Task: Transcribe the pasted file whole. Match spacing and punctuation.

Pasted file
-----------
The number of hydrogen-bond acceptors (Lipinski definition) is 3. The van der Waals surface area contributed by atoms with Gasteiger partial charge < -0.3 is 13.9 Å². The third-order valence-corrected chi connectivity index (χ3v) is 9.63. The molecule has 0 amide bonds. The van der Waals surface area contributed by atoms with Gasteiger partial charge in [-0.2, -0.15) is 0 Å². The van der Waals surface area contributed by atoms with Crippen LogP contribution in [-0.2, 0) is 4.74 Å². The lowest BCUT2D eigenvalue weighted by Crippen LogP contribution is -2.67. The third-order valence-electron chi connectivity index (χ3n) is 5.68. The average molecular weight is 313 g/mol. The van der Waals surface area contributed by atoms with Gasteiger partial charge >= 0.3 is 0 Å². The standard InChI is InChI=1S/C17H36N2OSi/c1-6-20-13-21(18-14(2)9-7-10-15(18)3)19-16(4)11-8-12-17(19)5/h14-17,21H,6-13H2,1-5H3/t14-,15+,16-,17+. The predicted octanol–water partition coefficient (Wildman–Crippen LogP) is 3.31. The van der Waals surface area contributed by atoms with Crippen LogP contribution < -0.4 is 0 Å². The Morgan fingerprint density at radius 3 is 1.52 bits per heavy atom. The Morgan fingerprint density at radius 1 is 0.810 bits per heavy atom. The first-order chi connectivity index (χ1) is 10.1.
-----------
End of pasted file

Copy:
The number of hydrogen-bond acceptors (Lipinski definition) is 3. The van der Waals surface area contributed by atoms with Gasteiger partial charge < -0.3 is 13.9 Å². The third-order valence-corrected chi connectivity index (χ3v) is 9.63. The molecule has 0 amide bonds. The van der Waals surface area contributed by atoms with Gasteiger partial charge in [-0.2, -0.15) is 0 Å². The van der Waals surface area contributed by atoms with Crippen LogP contribution in [-0.2, 0) is 4.74 Å². The lowest BCUT2D eigenvalue weighted by Crippen LogP contribution is -2.67. The third-order valence-electron chi connectivity index (χ3n) is 5.68. The average molecular weight is 313 g/mol. The van der Waals surface area contributed by atoms with Gasteiger partial charge >= 0.3 is 0 Å². The standard InChI is InChI=1S/C17H36N2OSi/c1-6-20-13-21(18-14(2)9-7-10-15(18)3)19-16(4)11-8-12-17(19)5/h14-17,21H,6-13H2,1-5H3/t14-,15+,16-,17+. The predicted octanol–water partition coefficient (Wildman–Crippen LogP) is 3.31. The van der Waals surface area contributed by atoms with Crippen LogP contribution < -0.4 is 0 Å². The Morgan fingerprint density at radius 3 is 1.52 bits per heavy atom. The Morgan fingerprint density at radius 1 is 0.810 bits per heavy atom. The first-order chi connectivity index (χ1) is 10.1.